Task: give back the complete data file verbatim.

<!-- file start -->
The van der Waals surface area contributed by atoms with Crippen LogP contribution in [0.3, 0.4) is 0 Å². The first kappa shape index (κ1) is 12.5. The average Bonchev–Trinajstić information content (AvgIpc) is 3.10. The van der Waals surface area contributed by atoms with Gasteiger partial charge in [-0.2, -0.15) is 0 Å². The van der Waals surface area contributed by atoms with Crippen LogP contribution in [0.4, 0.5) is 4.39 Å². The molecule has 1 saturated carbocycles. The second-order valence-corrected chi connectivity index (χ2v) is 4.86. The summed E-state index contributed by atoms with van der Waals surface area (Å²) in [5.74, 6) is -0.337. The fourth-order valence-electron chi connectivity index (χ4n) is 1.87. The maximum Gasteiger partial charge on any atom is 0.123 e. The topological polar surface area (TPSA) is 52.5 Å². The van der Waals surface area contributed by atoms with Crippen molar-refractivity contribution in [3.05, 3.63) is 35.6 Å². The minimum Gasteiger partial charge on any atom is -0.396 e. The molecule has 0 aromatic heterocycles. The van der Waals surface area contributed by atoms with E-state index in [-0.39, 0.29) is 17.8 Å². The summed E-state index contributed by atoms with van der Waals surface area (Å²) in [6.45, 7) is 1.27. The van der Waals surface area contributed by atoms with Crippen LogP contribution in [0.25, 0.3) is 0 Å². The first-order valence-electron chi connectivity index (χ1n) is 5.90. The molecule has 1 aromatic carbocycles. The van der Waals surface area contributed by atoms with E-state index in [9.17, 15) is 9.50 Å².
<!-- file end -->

The van der Waals surface area contributed by atoms with Crippen LogP contribution in [0.3, 0.4) is 0 Å². The first kappa shape index (κ1) is 12.5. The average Bonchev–Trinajstić information content (AvgIpc) is 3.10. The van der Waals surface area contributed by atoms with Gasteiger partial charge in [-0.2, -0.15) is 0 Å². The van der Waals surface area contributed by atoms with Crippen LogP contribution in [0.4, 0.5) is 4.39 Å². The molecule has 1 saturated carbocycles. The second-order valence-corrected chi connectivity index (χ2v) is 4.86. The summed E-state index contributed by atoms with van der Waals surface area (Å²) in [5.74, 6) is -0.337. The fourth-order valence-electron chi connectivity index (χ4n) is 1.87. The maximum Gasteiger partial charge on any atom is 0.123 e. The topological polar surface area (TPSA) is 52.5 Å². The van der Waals surface area contributed by atoms with Crippen molar-refractivity contribution in [3.05, 3.63) is 35.6 Å². The minimum Gasteiger partial charge on any atom is -0.396 e. The molecule has 0 aromatic heterocycles. The van der Waals surface area contributed by atoms with E-state index in [-0.39, 0.29) is 17.8 Å². The summed E-state index contributed by atoms with van der Waals surface area (Å²) in [6.45, 7) is 1.27. The van der Waals surface area contributed by atoms with Crippen LogP contribution in [0.25, 0.3) is 0 Å². The first-order valence-electron chi connectivity index (χ1n) is 5.90. The molecule has 1 aromatic carbocycles. The van der Waals surface area contributed by atoms with E-state index in [9.17, 15) is 9.50 Å².